Are chatbots revolutionising the customer service industry?

Johannesburg, 23 Nov 2016
Read time 3min 30sec

As businesses globally seek to reduce overheads while boosting customer service and efficiency, there is a meteoric rise of the chatbot and artificial intelligence (AI), linked to automated and intelligent self-service.

Accordingly, many customer service centres are currently being converted to self-service centres with the roll-out of automated customer service software that can proactively and intelligently isolate and solve customer queries and problems by analysing their own databases.

This could remove the human operator completely and begin a global sweep of change across call and service centres. Does this mean AI and chatbots will kill the need for human intervention in the customer service industry? Yes and no.

There's no doubt that chatbots and their real-world counterparts, robots, will take over much of the customer service industry. They're cheaper, can work at any and all times of the day, and can be instantly 'trained up'.

Last year, Bank of America Merrill Lynch said 45% of manufacturing jobs would be automated within a decade, up from 10% today. According to a highly cited study by Oxford University and Deloitte, 35% of current jobs in the UK alone are at risk due to automation. For customer services occupations, there is a 91% likelihood of automation, putting it in the top 50 jobs most likely to be lost. For call and contact centre workers, the likelihood is 75%. It is most likely that simpler customer queries will be handled by bots while really problematic, complicated customer queries will remain handled by humans, for now.

According to Chief Innovation Officer at SYSPRO, Kevin Dherman, chatbots can field specific queries in natural language. The chatbot ensures a consistent messaging and customer service within the organisation, creating a consistent customer experience. Also, the bot doesn't need to be trained up like a human; it gets programmed and it's ready to go. This has an impact on the company's bottom line.

The bot is also device-agnostic, interacting with the customer on the device of their choosing as well as using the social media they are most comfortable with, including Skype and Facebook.

Dherman has already created a chatbot that he can communicate with as it mines the company database for speedy answers to customer queries. The algorithm and AI mines the database for pricing of products, quotes are given and orders are created and placed within the supply chain, so the bot as a "digital citizen" becomes a revenue generator within the business.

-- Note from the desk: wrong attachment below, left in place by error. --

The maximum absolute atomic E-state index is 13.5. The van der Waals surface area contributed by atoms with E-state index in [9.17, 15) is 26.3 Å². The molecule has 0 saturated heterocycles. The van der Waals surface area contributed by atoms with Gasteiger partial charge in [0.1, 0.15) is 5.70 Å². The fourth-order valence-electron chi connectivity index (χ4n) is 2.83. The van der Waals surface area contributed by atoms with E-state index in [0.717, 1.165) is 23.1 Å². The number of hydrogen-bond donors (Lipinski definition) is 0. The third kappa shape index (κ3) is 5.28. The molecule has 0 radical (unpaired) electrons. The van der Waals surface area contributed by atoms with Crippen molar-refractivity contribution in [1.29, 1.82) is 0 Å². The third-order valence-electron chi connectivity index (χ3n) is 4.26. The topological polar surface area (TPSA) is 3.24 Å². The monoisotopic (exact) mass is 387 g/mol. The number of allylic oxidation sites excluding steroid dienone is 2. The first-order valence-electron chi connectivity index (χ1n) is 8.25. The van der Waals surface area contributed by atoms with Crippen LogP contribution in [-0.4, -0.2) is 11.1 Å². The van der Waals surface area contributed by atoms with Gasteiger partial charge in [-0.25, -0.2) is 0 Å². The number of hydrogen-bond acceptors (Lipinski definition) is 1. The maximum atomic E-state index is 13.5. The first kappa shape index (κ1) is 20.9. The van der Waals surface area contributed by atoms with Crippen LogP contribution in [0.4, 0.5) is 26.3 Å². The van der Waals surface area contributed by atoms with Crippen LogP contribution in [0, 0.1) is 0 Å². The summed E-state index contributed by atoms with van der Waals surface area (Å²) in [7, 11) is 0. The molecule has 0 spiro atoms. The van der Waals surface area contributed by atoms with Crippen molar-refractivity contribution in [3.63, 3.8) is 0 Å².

The AI and machine learning will be the "brain", while the chatbot will be the "mouthpiece". Dherman says the practical application of this for manufacturing and distribution business owners is that the many jobs running on the factory floor and monitored by a person will in future be run by the bot, which will report to the business owner so he is constantly in touch with how the business is running.

If a job is late, the bot will find out why, giving management visibility all across the factory and its supply chain, and in so doing, improve productivity across the business.

But it's not just the manufacturing and distribution sectors that are being irrevocably changed. Dherman says all sectors are in the process of being revolutionised with the dawn of AI and bots, including arts and culture. For example, keywords can be fed into the AI and it can write a screenplay based on some of the most popular plots and story lines of past films. There already exists a screenplay called "Some like it bot", which was written by AI and is acted out by the bot, which is surprisingly funny. Make no mistake, no industry or profession will be left untouched by the rise of the bots.

Editorial contacts
SYSPRO Richard Mc Cormack (+27) 011 461 1000
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